image credit: wilder
it is said that no matter how long a conversation has gone on
the most important truths are revealed
as one touches the doorknob and turns to leave.
I find this phenomenon so interesting
and have experienced it firsthand.
have you ever made,
or been the recipient of,
a doorknob confession?
“all confessions are Odysseys.”
scout (in the original), walks home dressed as a ham.
I was cast to play scout
in a scene from ‘to kill a mockingbird’
as a favor for my friend
who was in an oral interpretation class
during her later in life college days.
the scene was the one
where scout was dressed as a ham
walking home through the woods
and the victim of an unknown attacker.
as I’m an incredibly horrible actress
I double-checked to see if she was sure
about wanting me for the role.
she was desperate and had no one else
so I was perfect, and was in!
she also cast my boyfriend at the time
as my brother
and our about to deliver a baby any second friend
as the narrator
that was it.
the only actors in the scene.
we were the holy trinity of non-talent.
one important thing that I needed to know
in spite of knowing my few lines
to be delivered in a frantic southern accent
with lots of screaming and thrashing movements
was that my attacker was not going to actually exist on stage
it was all interpretive
I had to imagine and act
like I was being attacked
as I wrestled with my invisible assailant.
at last the big day finally arrived
the curtain rose
I drawled and shrieked out my part
rolling around, slamming into the walls
and fighting my attacker who did not exist
all while dressed in my ham costume.
once it was over
we all took our bows
happy when the curtain finally went down.
after, I asked my friend’s husband,
(who was kind enough to have been in the audience
so we would be sure to have someone who clapped)
what he thought of my performance
and while his review was not exactly as expected
it was probably right on the mark:
‘you were like a cat in heat!’
my friend got an ‘a’ on the project.
“drama starts where logic ends.”
image credits: ‘to kill a mockingbird’ -universal pictures
Membership to one of the most exclusive clubs in the world takes place around a short red and white striped pole in Antarctica. Only those who endure an atmospheric difference of 300 degrees Fahrenheit are granted entry.
To join the elite 300 Club, residents at the Amundsen-Scott South Pole Station, where on winter days the outside temperature dips below -100 degrees, must bare it all. It’s an odd tradition, one that comes with a high risk of frostbite in rather sensitive, traditionally clothed areas.
To join the exclusive group, the scientists must first spend time in the station’s 200-degree sauna. Once they’re fully cooked, they dash outside (at a brisk walk, because running is dangerous) wearing nothing but shoes and an optional neck gaiter to circle the ceremonial South Pole marker, which is hundreds of feet from the station. They then get back into the steamy sauna, which helps thaw their outsides while a bit of alcohol warms them up inside. Those who complete the challenge even earn a commemorative patch.
Though the thought of a naked scientist racing across the ice in dangerously cold temperatures to circle a pole may seem simply absurd, it’s actually a beloved ritual. The temperature only gets low enough a handful of days each year, giving the wacky tradition an almost ceremonial feel. Participants are usually cheered on by bystanders who use flashlights to guide them to the pole during the perpetual winter blackness.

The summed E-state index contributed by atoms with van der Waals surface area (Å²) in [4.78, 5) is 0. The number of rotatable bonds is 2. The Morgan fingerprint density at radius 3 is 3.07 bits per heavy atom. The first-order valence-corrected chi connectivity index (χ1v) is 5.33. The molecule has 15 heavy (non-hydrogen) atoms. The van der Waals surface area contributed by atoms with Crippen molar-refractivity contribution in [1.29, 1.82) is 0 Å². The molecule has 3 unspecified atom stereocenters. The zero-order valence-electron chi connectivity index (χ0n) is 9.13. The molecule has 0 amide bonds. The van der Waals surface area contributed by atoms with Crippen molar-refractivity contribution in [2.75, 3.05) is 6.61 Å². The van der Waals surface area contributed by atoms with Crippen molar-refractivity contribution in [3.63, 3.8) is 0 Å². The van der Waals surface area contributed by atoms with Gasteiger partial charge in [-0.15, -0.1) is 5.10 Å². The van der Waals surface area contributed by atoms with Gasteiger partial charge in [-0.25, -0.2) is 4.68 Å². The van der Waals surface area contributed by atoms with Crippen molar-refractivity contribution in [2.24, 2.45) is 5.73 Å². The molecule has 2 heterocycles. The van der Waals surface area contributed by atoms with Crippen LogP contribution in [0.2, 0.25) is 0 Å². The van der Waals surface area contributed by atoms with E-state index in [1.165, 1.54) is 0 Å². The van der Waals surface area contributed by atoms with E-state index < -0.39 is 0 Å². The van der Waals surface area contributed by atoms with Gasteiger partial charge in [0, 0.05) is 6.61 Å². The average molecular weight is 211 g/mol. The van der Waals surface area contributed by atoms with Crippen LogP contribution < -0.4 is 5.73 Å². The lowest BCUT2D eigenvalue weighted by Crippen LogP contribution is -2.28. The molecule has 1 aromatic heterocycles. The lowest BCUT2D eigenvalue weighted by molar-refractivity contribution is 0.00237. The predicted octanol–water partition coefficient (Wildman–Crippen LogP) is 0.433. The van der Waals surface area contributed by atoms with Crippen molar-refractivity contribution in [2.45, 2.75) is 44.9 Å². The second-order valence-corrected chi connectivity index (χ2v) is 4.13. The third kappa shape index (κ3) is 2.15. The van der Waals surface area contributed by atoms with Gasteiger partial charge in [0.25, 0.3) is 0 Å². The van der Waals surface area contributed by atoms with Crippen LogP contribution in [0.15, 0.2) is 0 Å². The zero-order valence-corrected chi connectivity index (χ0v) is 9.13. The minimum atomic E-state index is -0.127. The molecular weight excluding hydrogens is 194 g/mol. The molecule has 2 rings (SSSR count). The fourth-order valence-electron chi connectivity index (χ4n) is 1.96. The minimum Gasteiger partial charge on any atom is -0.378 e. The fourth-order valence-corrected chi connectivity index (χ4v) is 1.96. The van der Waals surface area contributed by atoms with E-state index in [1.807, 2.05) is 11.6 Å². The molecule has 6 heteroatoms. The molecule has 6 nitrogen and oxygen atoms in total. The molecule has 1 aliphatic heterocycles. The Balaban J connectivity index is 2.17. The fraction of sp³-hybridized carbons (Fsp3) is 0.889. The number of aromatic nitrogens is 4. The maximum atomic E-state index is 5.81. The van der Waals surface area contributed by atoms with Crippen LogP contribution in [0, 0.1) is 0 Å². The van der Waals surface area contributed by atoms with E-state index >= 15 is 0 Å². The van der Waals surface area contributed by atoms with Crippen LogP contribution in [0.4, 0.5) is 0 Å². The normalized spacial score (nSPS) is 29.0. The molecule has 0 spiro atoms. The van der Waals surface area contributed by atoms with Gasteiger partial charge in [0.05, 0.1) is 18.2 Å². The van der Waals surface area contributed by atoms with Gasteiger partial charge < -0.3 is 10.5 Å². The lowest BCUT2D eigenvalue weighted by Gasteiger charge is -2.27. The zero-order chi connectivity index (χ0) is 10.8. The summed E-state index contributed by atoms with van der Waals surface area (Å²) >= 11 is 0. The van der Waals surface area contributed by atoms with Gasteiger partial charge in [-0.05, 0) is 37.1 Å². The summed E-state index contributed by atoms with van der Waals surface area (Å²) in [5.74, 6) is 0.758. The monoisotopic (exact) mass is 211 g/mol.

The marker isn’t even the true location of the South Pole. Antarctica is blanketed by massive chunks of moving ice sheets that move about 30 feet each year. The ice’s inability to sit still makes pinpointing the world’s most southern spot with permanent precision impossible.
Finding and marking the accurate geographic South Pole is an annual (fully clothed) New Year’s Day tradition for those staying at the station. Every year since 1959, South Pole residents erect a new temporary marker at the spot and retire the old one into a display case inside the station. The ceremonial South Pole remains where it is, flanked by the flags, awaiting the next group of winter scientists hoping to join one of the world’s weirdest clubs.
“we take to the breeze, we go as we please.”
― E.B. White
story credits: Atlas obscura, kerry wolf
photo credits: martin wolf – national science foundation,
craig knott – national science foundation, alan light
Poetry is pure white.
It emerges from water covered with drops,
is wrinkled, all in a heap.
It has to be spread out, the skin of this planet,
has to be ironed out, the sea’s whiteness;
and the hands keep moving, moving,
the holy surfaces are smoothed out,
and that is how things are accomplished.
Every day, hands are creating the world,
fire is married to steel,
and canvas, linen, and cotton come back
from the skirmishings of the laundries,
and out of light a dove is born –
pure innocence returns out of the swirl.
–in praise of ironing by Pablo Neruda, translated by Alastair Reid
Diana Turner sings her heart out
as the name would imply
this was not your ordinary theater performance
a story told in song
next to normal
is a tale that will touch your every emotion
when a family lets you into their living room and their lives
as they try to navigate their way
through the relentless storms that mental illness can bring
with a story and score that won a pulitzer and numerous Tony awards
I was not be able to turn my eyes or ears away from what was in front of me
with larger than life heartbreaking voices
pouring out their souls
on a tiny stage in this tiny 32-seat theater.
it was a very potent cocktail.
“make them laugh, make them cry, and back to laughter.
what do people go to the theatre for?
an emotional exercise.
I am a servant of the people.
I have never forgotten that.”
credits: slipstream theater initiative, barbie weisserman, music theater international